In my previous Biofuel Policy Watch post, I described issues and controversies surrounding the U.S. Renewable Fuel Standard (RFS). This program, which establishes annual minimum volumes of different categories of renewable fuel, has created a guaranteed market for biofuels that is largely independent of pricing and fuel costs, thus reducing the risk associated with biofuels production. I have posted a fairly detailed summary of the major provisions of the RFS, and how the biofuels industry has benefited from this law, on my Advanced Biotechnology for Biofuels blog. The controversies over the RFS have played out in the forum of public discussion, as well as Congress, the courts, and agency administrative proceedings. The previous Biofuel Policy Watch entry, Part 1 of this series, discussed issues relating to the corn ethanol mandates and fraudulent RINs. Today’s entry, Part 2 of the series, will complete the discussion.
Cellulosic fuel mandates also under attack
The other major public controversy over the RFS has to do with the aggressive volume mandates the law established for the “cellulosic biofuel” category. Delays in commercial development of cellulosic ethanol, unforeseen in 2007 prior to the economic downturn which began in 2008, have left the industry far short of meeting these volume mandates: in fact, prior to 2012 there were no fuels produced in the U.S. that qualified as cellulosic biofuels under the RFS. Although EPA has continually relaxed the cellulosic requirements on a year-to-year basis, the recent attacks on the RFS relate to the alleged detrimental effects on fuel blenders and sellers due to the failure to meet the cellulosic mandate.
Under the Energy Independence and Security Act (EISA) of 2007 (the law that revised the Renewable Fuel Standard to create “RFS2”), very optimistic volume obligations were set for cellulosic fuels, but the law explicitly gave EPA the authority to revise these mandates on a year-by-year basis. Accordingly, the initial cellulosic biofuels mandate for 2010 was 100 million gallons, but in February 2010, EPA revised this mandate to require only 6.5 million ethanol-equivalent gallons. Similarly, the original cellulosic mandate for 2011 was 250 million gallons, but in November 2010 EPA revised this mandate downward to 6.6 million gallons; and in December 2011 the 2012 mandate was reduced from 500 million gallons to 8.65 million gallons. However, until 2012 there were no functional plants for the production of fuels that would qualify for the “cellulosic biofuel” category. In July 2012, KiOR announced that it had succeeded in obtaining EPA certification under 40 CFR Part 79 of its gasoline blendstock derived from cellulosic feedstocks, but this is an EPA action that is separate from approval under the RFS, and at this writing, KiOR’s petition to have the fuel accepted under the RFS is still pending. Also in July 2012, Blue Sugars Corporation (formerly KL Energy) announced that EPA had granted the company approval to issue cellulosic RINs for ethanol that had been produced at company’s subsidiary demonstration plant, Western Biomass Energy LLC (although that ethanol appears to have been exported to Brazil for R&D and testing purposes). In August 2012, INEOS Bio announced that it had not only achieved Part 79 approval but also registration of its cellulosic ethanol plant under 40 CFR Part 80 (the RFS regulations). Once this plant begins producing ethanol, it would be able to issue cellulosic RINs.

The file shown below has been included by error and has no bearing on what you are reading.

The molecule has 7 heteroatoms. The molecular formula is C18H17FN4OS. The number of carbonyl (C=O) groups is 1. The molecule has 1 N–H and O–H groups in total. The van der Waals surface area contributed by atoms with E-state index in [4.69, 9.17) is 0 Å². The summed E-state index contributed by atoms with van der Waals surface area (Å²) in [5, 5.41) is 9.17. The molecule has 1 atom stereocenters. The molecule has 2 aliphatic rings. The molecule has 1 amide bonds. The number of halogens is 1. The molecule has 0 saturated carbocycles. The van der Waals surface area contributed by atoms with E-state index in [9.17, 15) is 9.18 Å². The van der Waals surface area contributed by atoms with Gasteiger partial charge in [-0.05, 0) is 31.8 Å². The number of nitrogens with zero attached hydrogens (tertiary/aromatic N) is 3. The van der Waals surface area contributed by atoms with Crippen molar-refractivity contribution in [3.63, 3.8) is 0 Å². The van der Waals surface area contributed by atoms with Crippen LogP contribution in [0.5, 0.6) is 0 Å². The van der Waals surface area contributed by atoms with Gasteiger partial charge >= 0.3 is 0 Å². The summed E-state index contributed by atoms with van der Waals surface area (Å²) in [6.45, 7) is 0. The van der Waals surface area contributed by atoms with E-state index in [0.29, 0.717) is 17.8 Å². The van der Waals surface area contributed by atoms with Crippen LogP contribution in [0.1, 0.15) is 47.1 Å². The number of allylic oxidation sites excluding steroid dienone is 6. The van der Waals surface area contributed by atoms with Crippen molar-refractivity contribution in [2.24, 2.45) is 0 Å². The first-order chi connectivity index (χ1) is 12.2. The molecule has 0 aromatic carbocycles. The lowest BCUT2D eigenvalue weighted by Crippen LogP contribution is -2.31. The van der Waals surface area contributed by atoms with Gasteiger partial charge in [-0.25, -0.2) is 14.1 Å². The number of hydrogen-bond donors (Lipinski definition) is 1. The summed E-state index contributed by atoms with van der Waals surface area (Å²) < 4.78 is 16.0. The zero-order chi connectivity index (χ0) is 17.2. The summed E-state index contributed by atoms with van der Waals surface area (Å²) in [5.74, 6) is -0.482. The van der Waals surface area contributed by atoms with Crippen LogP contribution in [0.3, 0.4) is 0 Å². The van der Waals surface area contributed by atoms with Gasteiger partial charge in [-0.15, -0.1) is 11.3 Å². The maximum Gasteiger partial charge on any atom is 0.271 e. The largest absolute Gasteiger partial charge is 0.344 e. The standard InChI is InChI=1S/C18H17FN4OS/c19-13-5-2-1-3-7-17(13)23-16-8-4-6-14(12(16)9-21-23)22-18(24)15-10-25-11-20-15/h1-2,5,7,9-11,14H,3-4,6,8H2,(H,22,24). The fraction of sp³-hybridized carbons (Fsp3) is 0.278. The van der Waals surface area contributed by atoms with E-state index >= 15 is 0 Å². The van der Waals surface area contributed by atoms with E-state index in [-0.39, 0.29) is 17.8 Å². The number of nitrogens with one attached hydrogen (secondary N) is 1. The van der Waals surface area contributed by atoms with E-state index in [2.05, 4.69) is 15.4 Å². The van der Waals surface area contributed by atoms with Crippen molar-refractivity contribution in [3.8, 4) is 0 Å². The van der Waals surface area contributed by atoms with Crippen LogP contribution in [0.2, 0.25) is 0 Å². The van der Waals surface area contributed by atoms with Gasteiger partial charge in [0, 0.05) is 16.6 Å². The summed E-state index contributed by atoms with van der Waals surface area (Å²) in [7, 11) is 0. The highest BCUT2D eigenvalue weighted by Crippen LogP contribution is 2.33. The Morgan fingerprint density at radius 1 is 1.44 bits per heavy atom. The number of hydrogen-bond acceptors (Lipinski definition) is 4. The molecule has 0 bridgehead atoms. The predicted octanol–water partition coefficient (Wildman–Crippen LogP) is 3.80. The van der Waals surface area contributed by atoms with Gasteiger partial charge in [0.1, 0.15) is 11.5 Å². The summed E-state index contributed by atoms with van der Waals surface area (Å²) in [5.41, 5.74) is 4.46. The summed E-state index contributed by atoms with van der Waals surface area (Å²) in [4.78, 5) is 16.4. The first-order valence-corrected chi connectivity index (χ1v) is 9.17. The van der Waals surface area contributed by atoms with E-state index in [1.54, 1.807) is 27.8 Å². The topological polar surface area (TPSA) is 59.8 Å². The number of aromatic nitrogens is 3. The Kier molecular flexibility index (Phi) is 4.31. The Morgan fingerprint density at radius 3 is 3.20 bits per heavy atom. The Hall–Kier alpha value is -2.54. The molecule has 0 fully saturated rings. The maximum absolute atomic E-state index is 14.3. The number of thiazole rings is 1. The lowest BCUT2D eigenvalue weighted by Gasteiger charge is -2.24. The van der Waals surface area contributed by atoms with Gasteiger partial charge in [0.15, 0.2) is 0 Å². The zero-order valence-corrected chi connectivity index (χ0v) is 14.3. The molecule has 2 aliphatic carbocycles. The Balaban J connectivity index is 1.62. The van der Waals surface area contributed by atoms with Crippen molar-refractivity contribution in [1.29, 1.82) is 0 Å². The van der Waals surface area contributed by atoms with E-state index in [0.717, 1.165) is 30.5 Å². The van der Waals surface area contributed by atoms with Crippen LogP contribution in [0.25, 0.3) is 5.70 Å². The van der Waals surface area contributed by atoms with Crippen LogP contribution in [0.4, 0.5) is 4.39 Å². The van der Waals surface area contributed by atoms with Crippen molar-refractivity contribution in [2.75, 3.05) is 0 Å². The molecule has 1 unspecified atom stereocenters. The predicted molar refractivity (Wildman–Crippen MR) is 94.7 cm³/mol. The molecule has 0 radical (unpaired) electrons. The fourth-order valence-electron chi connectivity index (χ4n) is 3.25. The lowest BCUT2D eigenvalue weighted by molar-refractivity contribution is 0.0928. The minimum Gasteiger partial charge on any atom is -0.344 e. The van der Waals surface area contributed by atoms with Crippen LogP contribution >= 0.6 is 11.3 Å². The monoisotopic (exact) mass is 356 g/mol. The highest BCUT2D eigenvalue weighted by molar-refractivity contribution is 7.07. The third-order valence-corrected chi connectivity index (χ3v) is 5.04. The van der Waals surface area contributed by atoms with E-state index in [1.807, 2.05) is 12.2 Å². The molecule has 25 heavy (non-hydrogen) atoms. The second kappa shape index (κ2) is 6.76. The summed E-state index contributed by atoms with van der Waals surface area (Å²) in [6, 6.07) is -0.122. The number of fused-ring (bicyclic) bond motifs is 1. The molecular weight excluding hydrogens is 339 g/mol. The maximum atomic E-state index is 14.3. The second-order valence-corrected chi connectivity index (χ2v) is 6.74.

The lack of commercial availability of cellulosic fuels has led to a number of actions from trade groups representing the petroleum industry to oppose the cellulosic mandates. For example, a group of petitioners led by the American Petroleum Institute has filed two lawsuits against EPA over the 2011 and 2012 cellulosic requirements in the RFS. Both cases argue that since there are no cellulosic RINs to date, EPA has no authority to mandate the purchase of cellulosic fuels. The 2011 lawsuit was filed in reaction to EPA’s May 2012 decision to deny an earlier petition that API filed, seeking a retroactive waiver of the 2011 cellulosic requirements. In December 2012, the U.S. Court of Appeals dismissed part of API’s suit over the 2011 mandate while allowing another part to go forward. The Court dismissed the challenge to EPA’s final rule setting the 2011 mandate because it was filed well after the 60-day period that was set for challenges to the rule. However, the Court ruled that the portion of the lawsuit challenging EPA’s denial of the retroactive waiver could go forward. About a week earlier in December, a panel of appeals court judges held oral arguments on the lawsuit challenging the 2012 cellulosic requirements, but it is not clear how soon a decision might be announced. Just recently, on December 31, 2012, the American Fuel & Petrochemical Manufacturers, an ally of API’s on these challenges, announced that it had petitioned EPA to waive the 2012 cellulosic biofuel mandate. In fact, in response to a January 11 EPA announcement that 1,741 gallons of cellulosic diesel fuel had been produced in November 2012 (over and above the 20,000 gallons of cellulosic ethanol produced in 2012), APFM has issued a sarcastic correction to their previous statement, saying that this newly-announced production “shows excellent progress toward complying with the EPA’s 2012 mandate of 10.45 million ethanol equivalent gallons of cellulosic biofuel. Six thousand additional months at this production level and the country will finally achieve EPA’s 2012 mandated volumes.”